God is good and God is just. As a Christian, I affirm both of these propositions as true. Even if and when I don’t feel that he is good or just, I know he is. The Psalmist, Asaph, knew so too (Ps 73:1).

Truly God is good to Israel,
    to those who are pure in heart.

This is an important affirmation in our current secular context, where feelings all too often dominate and dictate what is true and real and good in our society.

The spirit of this age refuses to acknowledge that feelings wither and perceptions fall, but the word of the Lord stands forever.

Truth is truth, regardless of how we feel.

But while our secular neighbors may often cave to the hegemony of feelings, is it possible that many of us religious folk have underappreciated the importance of feelings?

I recall an unfortunate pastoral situation at my friend’s church a few years ago. A young woman was struggling with feelings of anxiety.

After seeking counsel from her pastor’s wife, she was rebuked from Philippians 4:6-7.

[D]o not be anxious about anything, but in everything by prayer and supplication with thanksgiving let your requests be made known to God. And the peace of God, which surpasses all understanding, will guard your hearts and your minds in Christ Jesus.

She was called to repent of her sinful feelings of anxiety. After all, the truth was that she was in Christ and had access to the peace of God. She had no reason to be anxious, right? “Ignore and repent of your sinful feelings,” she was told.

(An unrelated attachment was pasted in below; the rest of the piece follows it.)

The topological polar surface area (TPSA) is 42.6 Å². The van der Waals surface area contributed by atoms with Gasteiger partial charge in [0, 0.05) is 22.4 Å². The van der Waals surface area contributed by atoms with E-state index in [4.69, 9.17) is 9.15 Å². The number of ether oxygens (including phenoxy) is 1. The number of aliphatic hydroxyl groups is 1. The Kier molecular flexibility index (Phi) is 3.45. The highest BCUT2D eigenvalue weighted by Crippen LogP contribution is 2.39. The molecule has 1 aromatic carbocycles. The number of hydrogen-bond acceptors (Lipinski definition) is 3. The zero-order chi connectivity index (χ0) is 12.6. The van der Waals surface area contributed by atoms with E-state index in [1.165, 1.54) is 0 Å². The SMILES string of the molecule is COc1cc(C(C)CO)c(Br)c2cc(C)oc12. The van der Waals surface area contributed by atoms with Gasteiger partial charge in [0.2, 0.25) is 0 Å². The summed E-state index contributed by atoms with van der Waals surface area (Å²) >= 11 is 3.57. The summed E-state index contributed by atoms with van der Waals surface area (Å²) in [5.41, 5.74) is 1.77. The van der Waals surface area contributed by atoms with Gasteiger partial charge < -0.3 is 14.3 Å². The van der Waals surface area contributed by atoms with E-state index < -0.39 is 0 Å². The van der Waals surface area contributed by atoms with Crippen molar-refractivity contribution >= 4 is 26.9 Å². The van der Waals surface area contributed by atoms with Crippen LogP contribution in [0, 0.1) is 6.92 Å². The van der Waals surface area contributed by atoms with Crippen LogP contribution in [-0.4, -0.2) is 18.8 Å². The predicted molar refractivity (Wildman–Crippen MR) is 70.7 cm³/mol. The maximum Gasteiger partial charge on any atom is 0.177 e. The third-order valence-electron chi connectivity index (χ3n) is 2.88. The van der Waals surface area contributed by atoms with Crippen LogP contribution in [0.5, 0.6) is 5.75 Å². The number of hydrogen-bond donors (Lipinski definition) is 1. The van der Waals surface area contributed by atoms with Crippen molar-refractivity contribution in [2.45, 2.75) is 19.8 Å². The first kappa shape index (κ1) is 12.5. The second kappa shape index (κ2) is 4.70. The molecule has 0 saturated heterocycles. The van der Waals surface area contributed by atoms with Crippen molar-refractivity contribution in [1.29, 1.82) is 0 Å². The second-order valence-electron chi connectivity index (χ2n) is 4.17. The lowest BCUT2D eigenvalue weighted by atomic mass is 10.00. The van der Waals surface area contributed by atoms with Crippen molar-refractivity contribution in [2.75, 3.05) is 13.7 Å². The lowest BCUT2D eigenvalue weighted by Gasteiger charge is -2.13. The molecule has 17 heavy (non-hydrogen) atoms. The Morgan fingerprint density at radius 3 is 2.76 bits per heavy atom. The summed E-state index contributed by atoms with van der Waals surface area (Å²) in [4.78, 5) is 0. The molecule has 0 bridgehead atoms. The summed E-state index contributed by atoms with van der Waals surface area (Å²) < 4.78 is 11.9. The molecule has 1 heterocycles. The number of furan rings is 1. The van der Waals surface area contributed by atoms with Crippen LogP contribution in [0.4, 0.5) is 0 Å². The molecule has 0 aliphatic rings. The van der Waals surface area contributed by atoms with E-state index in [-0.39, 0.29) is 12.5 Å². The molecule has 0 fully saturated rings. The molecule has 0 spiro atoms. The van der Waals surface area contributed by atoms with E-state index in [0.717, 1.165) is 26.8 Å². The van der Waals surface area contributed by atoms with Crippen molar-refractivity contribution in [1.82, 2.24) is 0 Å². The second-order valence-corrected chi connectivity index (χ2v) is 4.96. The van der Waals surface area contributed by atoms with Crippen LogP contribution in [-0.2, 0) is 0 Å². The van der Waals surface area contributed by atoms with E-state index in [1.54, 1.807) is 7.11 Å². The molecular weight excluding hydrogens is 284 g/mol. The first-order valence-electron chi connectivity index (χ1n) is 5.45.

I could be wrong, but this method of counselling does not sit right with me.

Do our feelings really not matter at all? Should we just ignore or even suppress how we feel?

Should we be merely satisfied to ‘know’ the truth without also feeling the truth?

But how well do we know the truth if we do not also experience it?

Were we merely meant to know that God is good, or were we also meant to taste and see that he is good?

This is why I love Asaph’s reflection in Psalm 73.

On one hand, and unlike the average secular person in our present culture, Asaph doesn’t define truth and reality according to his own understanding or how he feels. He cognitively affirms the truth: “Truly God is good…” (Ps 73:1).

But on the other hand, and unlike a religious dogmatist, Asaph is unashamed to express his personal feelings to God. While affirming the truth, he doesn’t ignore his feelings, but prays and processes them before God: “But as for me…” (Ps 73:2).

Asaph wasn’t satisfied to merely know the truth without feeling it.

So he expressed this dissonance to God.

He knew that God was “truly” good to his people, “but” so many things in his experience seemed to tell him otherwise. He knew the truth, but he didn’t feel the truth.

Asaph perceived that the wicked enjoyed God’s shalom (Ps 73:3), and that followers of YHWH were stricken all day long (Ps 73:14).

And yet he knew that to cave in and join the wicked would be to betray God and God’s people (Ps 73:15).

So he was stuck with the “wearisome task” of reconciling what he knew and what he felt (Ps 73:16).

Do you feel stuck with this wearisome task? I often do.

Or maybe you’ve given up on the wearisome task of reconciling what you truly know and what you currently feel. I do that too.

In my head, I know that God is good, but very often I can’t taste or see it. I often can’t feel it.

And, like Asaph, I don’t think I should be okay with that. Like Asaph, I think how I feel matters.

But how do we get from knowing that God is truly good, to tasting and seeing that the LORD is good?